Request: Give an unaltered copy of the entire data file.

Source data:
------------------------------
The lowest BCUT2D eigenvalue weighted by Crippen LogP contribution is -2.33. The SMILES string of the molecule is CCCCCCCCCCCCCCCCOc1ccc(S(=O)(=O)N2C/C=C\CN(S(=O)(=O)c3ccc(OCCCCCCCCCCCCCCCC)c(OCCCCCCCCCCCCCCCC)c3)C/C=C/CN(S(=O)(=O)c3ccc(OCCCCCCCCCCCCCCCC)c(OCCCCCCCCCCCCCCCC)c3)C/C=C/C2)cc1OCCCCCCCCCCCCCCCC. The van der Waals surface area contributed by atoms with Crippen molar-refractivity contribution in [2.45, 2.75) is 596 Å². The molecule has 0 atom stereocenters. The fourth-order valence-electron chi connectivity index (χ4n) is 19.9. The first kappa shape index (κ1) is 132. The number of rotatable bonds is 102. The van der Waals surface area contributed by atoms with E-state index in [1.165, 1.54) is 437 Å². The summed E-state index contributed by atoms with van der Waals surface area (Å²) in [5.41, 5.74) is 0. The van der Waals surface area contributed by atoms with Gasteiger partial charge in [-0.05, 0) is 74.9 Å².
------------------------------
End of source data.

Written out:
The lowest BCUT2D eigenvalue weighted by Crippen LogP contribution is -2.33. The SMILES string of the molecule is CCCCCCCCCCCCCCCCOc1ccc(S(=O)(=O)N2C/C=C\CN(S(=O)(=O)c3ccc(OCCCCCCCCCCCCCCCC)c(OCCCCCCCCCCCCCCCC)c3)C/C=C/CN(S(=O)(=O)c3ccc(OCCCCCCCCCCCCCCCC)c(OCCCCCCCCCCCCCCCC)c3)C/C=C/C2)cc1OCCCCCCCCCCCCCCCC. The van der Waals surface area contributed by atoms with Crippen molar-refractivity contribution in [2.45, 2.75) is 596 Å². The molecule has 0 atom stereocenters. The fourth-order valence-electron chi connectivity index (χ4n) is 19.9. The first kappa shape index (κ1) is 132. The number of rotatable bonds is 102. The van der Waals surface area contributed by atoms with E-state index in [1.165, 1.54) is 437 Å². The summed E-state index contributed by atoms with van der Waals surface area (Å²) in [5.41, 5.74) is 0. The van der Waals surface area contributed by atoms with Gasteiger partial charge in [-0.05, 0) is 74.9 Å².